Insurance for collectibles and artwork
Art and collectibles may not always be covered through your homeowners policy for their full value. Some insurers may have a sub-limit that applies in the event of a loss, which means your insurer will only cover certain items up to a specified amount. In order to insure art and collectibles for their full value, some insurers will allow you to add these items as a separate endorsement or "rider" to your homeowners, renters, condo, or manufactured home policy. Your insurer may require you to provide a photo or detailed description of the item, and possibly an appraisal.
How to fully insure your art and collectibles
Your homeowners, renters, condo, or mobile home insurance policy may cover your items' full value, but that all depends on how much your pieces are worth and the type of loss. To be sure your art and collectibles are fully insured, you may need to add them as an endorsement to your policy. This is called scheduling an item or adding an insurance rider. However, not all insurers will offer this option.
Insurance cost for art and collectibles
Insurance for collectibles and art is normally affordable. For example, a $10,000 piece will cost about $100-$200/year to insure. If you want an exact price, just go ahead and get a quote or contact your agent for more information.
How does homeowners insurance cover collectibles and artwork?
If your art is stolen.
Your insurance may cover both total loss and partial damage. For example, you may be covered if your painting is destroyed in a fire or if there's only partial damage from exposure to smoke.
Disappearance of scheduled items
If an item is scheduled and you simply forgot where you left it, you may be covered.
Examples of fine art and collectibles
- Statues and sculptures
- Stamps or trading cards
What's not covered
Wear and tear
Art or collectibles that simply deteriorate over time will not be covered. For example, a collection of vintage baseball cards that are smudged or frayed.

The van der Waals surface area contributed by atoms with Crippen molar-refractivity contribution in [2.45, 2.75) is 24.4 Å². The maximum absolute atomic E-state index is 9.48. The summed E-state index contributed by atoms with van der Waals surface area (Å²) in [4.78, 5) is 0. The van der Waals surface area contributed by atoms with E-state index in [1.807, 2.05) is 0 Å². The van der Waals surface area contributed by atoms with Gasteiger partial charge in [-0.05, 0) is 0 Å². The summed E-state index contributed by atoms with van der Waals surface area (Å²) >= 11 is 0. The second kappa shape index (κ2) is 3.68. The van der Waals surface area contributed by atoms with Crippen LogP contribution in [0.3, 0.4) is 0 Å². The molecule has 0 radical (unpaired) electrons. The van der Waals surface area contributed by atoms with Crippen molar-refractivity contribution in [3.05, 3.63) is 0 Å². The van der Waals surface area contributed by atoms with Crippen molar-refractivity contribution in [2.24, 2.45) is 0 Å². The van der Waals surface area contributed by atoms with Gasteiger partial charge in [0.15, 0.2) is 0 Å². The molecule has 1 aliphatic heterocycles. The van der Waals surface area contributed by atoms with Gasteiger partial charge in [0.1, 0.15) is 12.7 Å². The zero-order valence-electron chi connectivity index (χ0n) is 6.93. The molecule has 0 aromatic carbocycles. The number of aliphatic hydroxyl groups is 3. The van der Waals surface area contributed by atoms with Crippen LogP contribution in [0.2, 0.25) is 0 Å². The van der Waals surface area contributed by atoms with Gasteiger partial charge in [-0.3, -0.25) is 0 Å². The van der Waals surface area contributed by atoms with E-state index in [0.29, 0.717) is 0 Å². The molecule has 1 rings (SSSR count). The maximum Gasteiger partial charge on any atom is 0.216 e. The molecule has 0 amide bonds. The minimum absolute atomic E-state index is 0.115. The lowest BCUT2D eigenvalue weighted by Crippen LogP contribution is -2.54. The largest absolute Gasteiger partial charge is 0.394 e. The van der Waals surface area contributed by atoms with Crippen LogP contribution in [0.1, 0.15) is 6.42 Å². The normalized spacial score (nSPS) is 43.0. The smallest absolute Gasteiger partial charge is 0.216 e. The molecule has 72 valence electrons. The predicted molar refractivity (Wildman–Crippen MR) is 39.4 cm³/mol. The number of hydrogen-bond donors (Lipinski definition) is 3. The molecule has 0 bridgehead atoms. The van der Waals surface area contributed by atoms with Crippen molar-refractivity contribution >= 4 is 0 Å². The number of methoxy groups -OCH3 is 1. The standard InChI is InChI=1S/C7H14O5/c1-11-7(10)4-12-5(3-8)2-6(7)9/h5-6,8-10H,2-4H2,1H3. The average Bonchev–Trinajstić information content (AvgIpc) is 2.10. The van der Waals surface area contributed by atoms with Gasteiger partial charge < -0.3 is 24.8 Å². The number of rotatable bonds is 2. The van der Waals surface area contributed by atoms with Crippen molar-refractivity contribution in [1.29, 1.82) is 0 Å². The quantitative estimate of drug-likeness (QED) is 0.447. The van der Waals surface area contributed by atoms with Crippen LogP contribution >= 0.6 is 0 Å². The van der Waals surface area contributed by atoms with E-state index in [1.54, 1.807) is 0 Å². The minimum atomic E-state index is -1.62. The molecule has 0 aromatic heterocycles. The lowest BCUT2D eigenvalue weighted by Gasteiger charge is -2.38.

Art displayed outside your home
If you're displaying art in galleries or loaning it out, it's usually not covered by your insurance.
Very expensive items that exceed your policy's coverage amount
Most insurance companies have a maximum insurance limit they'll insure. This limit can vary and may depend on your policy's coverage amounts. If you have items worth more than the maximum insured amount, you'll need a completely separate policy for those items.
How does renters insurance cover collectibles and artwork?
Some providers' renters insurance covers collectibles and art the same way homeowners insurance does. You can add your fine art and collectibles to your renters insurance policy to protect them from fire, damage, theft, up to your policy's limits. If your insurer has a sub-limit on artwork or collectibles, and your piece is worth more than the sub-limit, then you'll need to add a rider to make sure your piece is covered for its full value.
How your insurance works and how you can get paid
If your art or collectibles are damaged or stolen, file a claim with your insurance company. If it's covered, your insurer may reimburse you for the cost of repair—or if lost or stolen, for the cost of replacement based on your insurer's valuation.
Non Progressive customers
Just get an insurance quote and add your art or collectibles.
Current Progressive customers
Call 1-866-749-7436 and tell a representative how much your piece(s) are worth (an appraisal may be required for items over a certain value). Your representative will let you know if your item can be added to your policy or if you'll need to cover it with a separate, specialized policy.